And I loved the (mostly) supportive nature of Aelin’s court. We see it mostly compared to Maeve’s cadre (for obvious reasons as well as plot-spoiler reasons), and the differences between the relationships is pretty big. Both between the respective queen and her people and between the people in each queen’s ‘inner circle’. So while there was a lot dedicated to relationships, there was also a lot of page time devoted to friendships, rivalries, etc. I would’ve enjoyed more on-page Lysandra and Aelin bonding, but I understand why Maas chose to not show most of their pages, given the plot twists at the end of the book (some of which were REALLY HUGE).
One of my biggest critiques of this book is rather simple: it shouldn’t be required for me to pick up side stories to understand the plot. You can argue that it was or wasn’t, but some of the characters who showed up – especially towards the end – didn’t fit with what I know of the world. I plan to read the side stories Maas has written for the world in the near future, but that doesn’t stop the confusion being engendered in the here and now when I read the book. I won’t throw out names in case people have read the side stories and not Empire of Storms, but the lack of background on where certain characters are coming from made their inclusion and sudden appearances incomprehensible to me. We got a decent amount of background on one of them, a bit on another, and almost nothing on the rest, and I don’t find that acceptable. There needs to be explanations or consistency, even if it’s just a small mention, and I didn’t find that here.
The main issue in regards to that for me is that this isn’t a series that’s previously thrown curve balls like that. If this was a different kind of series, I’d be content to read and find out, or to accept that as part of the price of reading this book. But when I know that there are short stories explaining these characters and their relations to Celaena, I’m not sure how to feel about them now being ‘required’ for me to understand the main series.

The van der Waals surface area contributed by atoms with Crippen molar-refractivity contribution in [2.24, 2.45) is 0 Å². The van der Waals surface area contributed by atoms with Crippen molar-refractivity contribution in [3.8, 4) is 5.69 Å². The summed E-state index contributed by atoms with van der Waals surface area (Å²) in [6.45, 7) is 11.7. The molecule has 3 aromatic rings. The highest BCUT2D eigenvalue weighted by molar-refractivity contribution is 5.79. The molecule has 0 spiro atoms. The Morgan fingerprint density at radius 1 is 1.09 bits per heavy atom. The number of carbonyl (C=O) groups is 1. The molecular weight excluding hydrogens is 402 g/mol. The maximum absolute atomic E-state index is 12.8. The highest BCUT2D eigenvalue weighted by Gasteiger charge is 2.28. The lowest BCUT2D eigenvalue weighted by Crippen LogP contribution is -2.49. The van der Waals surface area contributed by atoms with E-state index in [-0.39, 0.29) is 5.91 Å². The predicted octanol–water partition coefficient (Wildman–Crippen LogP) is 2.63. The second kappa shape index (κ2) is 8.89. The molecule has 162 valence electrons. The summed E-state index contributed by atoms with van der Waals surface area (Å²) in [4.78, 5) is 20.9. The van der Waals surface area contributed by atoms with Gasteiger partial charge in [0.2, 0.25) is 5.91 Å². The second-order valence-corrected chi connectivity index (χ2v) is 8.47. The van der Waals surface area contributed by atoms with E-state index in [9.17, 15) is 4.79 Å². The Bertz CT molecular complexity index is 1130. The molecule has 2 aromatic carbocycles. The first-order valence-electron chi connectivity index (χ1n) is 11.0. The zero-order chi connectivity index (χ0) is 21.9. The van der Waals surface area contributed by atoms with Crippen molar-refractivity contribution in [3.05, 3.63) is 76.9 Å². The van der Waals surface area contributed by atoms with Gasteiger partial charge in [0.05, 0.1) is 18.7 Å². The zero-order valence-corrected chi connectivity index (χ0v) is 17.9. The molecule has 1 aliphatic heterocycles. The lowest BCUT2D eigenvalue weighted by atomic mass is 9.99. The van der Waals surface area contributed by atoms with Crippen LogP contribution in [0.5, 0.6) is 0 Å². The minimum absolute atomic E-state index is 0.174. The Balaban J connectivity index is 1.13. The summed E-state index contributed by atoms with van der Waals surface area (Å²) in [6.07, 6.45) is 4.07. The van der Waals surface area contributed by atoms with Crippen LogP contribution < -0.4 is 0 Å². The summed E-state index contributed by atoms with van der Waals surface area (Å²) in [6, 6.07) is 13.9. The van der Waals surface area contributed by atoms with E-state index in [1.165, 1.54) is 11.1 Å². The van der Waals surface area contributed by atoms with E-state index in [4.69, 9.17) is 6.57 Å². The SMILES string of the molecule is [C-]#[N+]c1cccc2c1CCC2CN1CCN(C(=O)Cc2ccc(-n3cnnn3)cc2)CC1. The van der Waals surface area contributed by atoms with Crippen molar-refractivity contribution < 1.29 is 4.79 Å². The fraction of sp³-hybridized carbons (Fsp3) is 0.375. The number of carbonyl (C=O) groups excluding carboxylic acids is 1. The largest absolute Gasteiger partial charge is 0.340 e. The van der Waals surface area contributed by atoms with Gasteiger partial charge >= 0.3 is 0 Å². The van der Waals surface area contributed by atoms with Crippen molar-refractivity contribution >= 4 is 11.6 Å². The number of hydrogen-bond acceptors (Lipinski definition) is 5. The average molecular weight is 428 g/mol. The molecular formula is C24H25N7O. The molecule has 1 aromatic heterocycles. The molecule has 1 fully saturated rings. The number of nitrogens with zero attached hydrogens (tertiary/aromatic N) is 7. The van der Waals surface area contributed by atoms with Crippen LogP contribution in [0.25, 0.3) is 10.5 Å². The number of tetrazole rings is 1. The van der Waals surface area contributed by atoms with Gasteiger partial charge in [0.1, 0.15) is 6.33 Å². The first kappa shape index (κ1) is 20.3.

Another critique is that there is now a lack of ‘normal’ people involved in saving the world. Aelin’s court is composed completely of fae, demi-fae, and other magical beings. With Chaol and Nesryn not being in this book, there is no one to represent the vast majority of the world’s population. Even in epic fantasy, this is uncommon, to say the least. This isn’t a major complaint, just an observation that you would expect there to be someone who represents the baseline mortal human, if only to give us a POV.
Despite the lack of normal humans, however, Empire of Storms is possibly the book in this series that is most infused with compassion. I don’t want to go into too many details and risk spoiling the novel for anyone who hasn’t read it, but finally we see ALL of the characters begin to look beyond themselves and their own problems. They don’t completely put aside their selfishness, of course – Aelin wouldn’t be Aelin if she wasn’t at least a little selfish – but all of them think of the future, of what exactly they’re fighting for or against, and what they’re trying to save. It’s not the heart of the novel, but it is very important, and it’s nice to see.
I’m giving this one 3.5 out of 5 stars – I don’t feel the need to go out and buy it, nor do I think I’m going to want to reread it over and over, but if you like the direction the series is going, you should probably read this one.